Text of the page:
To investigate the association between mucosal fibroblast activity and subglottic stenosis (SGS) development.
Prospective study of an animal model of SGS.
Academic research laboratory.
New Zealand white rabbits were assigned to either the cricothyroidotomy and carbon dioxide laser injury group or the cricothyroidotomy and silver nitrate injury group. Airways were excised for histologic analysis and the establishment of primary fibroblast cultures. Lesions from surgical excision of established SGS and subglottic tissue were used to analyze SGS recurrence.
The subglottis was approached via cricothyroidotomy and was subjected to either carbon dioxide laser or silver nitrate injury before closure. The SGS lesions were excised at 8 to 10 weeks and were used to establish explants for fibroblast culture. The animals underwent recovery for an additional 14 days to follow recurrence of SGS. After 14 days, all the animals were killed humanely, and subglottic tissue was harvested for histologic evaluation. Rates of migration and contraction of SGS and normal airway fibroblasts were assayed using established in vitro methods under basal conditions and with prostaglandin E2 treatment.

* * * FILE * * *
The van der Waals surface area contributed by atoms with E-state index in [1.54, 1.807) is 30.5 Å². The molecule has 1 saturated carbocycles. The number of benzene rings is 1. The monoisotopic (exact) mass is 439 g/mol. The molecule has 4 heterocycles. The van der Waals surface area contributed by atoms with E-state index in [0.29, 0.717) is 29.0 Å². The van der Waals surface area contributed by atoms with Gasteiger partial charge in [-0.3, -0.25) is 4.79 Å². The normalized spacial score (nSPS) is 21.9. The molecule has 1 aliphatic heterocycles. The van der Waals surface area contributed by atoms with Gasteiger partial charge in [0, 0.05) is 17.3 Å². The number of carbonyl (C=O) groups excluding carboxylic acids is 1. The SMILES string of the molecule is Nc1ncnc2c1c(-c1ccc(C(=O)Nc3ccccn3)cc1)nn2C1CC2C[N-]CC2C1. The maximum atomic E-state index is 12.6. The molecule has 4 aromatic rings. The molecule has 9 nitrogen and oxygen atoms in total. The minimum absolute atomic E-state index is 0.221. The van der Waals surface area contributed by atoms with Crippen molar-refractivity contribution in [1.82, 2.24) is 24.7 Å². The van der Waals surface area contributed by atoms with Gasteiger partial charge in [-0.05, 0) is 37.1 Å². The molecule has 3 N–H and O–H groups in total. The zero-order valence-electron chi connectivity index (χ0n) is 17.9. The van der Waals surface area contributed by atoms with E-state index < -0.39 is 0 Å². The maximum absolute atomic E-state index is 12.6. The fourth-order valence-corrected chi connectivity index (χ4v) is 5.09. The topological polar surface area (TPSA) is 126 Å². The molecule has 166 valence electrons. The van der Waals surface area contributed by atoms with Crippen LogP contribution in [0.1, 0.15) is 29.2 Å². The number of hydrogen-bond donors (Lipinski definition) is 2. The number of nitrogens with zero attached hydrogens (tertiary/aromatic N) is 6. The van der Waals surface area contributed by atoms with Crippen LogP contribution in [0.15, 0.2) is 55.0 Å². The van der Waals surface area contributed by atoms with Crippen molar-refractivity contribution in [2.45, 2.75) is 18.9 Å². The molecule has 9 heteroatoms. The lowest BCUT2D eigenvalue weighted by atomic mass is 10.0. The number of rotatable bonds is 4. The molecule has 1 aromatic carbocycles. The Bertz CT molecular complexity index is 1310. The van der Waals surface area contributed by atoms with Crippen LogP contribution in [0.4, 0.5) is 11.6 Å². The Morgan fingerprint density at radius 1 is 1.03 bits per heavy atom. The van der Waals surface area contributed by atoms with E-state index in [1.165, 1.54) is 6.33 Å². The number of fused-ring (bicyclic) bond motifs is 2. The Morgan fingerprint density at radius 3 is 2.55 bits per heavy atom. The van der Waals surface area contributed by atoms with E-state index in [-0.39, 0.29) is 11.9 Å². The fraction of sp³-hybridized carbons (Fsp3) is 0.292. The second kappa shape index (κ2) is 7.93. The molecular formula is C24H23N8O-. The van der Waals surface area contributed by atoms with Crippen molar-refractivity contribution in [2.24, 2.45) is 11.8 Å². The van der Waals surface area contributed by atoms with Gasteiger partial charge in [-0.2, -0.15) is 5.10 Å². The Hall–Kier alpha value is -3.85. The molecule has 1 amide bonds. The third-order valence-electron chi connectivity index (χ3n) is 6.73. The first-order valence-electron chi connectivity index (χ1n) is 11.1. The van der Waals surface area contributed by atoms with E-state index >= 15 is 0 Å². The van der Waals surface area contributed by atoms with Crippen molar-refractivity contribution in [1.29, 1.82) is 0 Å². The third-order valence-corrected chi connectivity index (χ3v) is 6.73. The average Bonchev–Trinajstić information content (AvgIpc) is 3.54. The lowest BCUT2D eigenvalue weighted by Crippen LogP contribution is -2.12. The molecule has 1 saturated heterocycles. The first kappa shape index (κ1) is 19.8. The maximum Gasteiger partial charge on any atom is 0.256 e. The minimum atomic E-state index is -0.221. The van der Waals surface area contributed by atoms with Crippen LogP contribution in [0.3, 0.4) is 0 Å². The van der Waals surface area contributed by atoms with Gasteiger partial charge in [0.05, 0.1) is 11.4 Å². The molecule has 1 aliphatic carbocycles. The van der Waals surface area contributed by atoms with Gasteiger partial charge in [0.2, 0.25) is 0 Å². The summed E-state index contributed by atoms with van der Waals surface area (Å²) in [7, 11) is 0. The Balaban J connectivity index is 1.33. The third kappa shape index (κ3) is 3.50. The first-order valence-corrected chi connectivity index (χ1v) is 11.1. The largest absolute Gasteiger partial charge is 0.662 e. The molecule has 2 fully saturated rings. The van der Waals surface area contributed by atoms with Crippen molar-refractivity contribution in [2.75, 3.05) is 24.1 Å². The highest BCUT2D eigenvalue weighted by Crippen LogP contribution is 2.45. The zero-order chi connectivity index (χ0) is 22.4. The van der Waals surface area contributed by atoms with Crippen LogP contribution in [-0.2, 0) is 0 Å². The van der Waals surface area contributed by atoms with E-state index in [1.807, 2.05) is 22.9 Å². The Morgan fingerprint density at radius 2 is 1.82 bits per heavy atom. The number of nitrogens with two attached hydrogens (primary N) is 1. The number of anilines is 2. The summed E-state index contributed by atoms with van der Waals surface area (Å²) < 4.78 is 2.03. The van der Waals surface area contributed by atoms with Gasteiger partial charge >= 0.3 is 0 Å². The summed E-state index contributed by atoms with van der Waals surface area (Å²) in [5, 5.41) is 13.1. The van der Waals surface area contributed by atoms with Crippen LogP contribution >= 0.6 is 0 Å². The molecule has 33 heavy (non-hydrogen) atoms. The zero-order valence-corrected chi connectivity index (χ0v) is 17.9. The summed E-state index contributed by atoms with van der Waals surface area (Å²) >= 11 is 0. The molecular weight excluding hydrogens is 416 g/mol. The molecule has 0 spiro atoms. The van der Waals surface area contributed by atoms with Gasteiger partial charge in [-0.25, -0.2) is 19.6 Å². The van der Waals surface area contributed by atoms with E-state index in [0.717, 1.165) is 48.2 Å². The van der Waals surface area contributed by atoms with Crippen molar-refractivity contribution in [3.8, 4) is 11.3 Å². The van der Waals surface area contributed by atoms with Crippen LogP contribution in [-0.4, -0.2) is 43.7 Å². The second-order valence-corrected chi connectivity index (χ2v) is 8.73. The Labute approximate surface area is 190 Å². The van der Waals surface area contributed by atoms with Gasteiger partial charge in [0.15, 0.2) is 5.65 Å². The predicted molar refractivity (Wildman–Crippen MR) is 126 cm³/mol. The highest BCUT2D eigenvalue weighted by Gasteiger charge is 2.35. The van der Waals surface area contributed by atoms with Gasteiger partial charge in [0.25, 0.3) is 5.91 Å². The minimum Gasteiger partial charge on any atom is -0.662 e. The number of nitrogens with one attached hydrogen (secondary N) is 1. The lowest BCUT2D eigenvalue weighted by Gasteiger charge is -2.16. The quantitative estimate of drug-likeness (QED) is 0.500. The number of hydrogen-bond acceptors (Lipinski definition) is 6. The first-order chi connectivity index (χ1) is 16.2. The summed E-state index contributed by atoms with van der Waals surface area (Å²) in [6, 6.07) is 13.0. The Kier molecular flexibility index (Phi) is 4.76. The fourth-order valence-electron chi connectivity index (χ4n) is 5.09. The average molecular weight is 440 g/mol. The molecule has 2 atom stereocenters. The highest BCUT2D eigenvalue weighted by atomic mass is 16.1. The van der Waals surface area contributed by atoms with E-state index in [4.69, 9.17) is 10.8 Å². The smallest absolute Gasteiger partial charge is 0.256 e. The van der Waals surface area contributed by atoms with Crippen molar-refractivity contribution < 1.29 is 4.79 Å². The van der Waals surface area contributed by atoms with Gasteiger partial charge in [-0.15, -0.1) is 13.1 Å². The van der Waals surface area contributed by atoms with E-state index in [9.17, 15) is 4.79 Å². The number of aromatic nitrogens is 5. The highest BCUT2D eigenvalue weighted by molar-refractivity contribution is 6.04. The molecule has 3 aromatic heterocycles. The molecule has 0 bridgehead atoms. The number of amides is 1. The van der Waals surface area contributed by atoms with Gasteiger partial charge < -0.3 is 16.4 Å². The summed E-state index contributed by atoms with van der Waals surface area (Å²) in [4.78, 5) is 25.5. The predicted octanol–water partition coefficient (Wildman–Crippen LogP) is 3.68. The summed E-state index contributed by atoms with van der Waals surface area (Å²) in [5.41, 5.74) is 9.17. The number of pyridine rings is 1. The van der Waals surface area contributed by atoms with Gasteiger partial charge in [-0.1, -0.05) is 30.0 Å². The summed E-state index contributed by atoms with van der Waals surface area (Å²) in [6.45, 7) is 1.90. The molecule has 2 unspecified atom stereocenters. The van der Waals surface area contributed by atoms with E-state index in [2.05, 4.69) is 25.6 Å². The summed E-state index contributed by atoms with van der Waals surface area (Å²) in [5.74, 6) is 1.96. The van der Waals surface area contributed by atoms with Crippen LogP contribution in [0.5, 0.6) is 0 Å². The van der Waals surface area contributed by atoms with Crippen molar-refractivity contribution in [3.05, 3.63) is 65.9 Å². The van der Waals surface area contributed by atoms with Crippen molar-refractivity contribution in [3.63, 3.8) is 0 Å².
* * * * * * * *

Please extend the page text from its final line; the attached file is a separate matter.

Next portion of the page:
Main Outcome Measures
For in vivo studies, injury, healing, and scarring of the mucosa and cartilage were the primary measures. For cultured fibroblast experiments, cellular responses of fibroblasts from normal and stenosed mucosa were compared and contrasted.
Mucosal injury resulted in acute fibroplasia and chronic SGS, surgical excision of mature SGS at 8 weeks resulted in rapid recurrence of stenosis, and SGS-derived fibroblasts were relatively refractory to the effects of prostaglandin E2 on migration and contraction.
Subglottic stenosis represents a fibrotic airway repair process that involves fibroblasts that produce recurrent, excessive scar formation. We suggest that SGS development and recurrence may be partially dictated by altered fibroblast responsiveness to antifibroplastic signals during mucosal repair.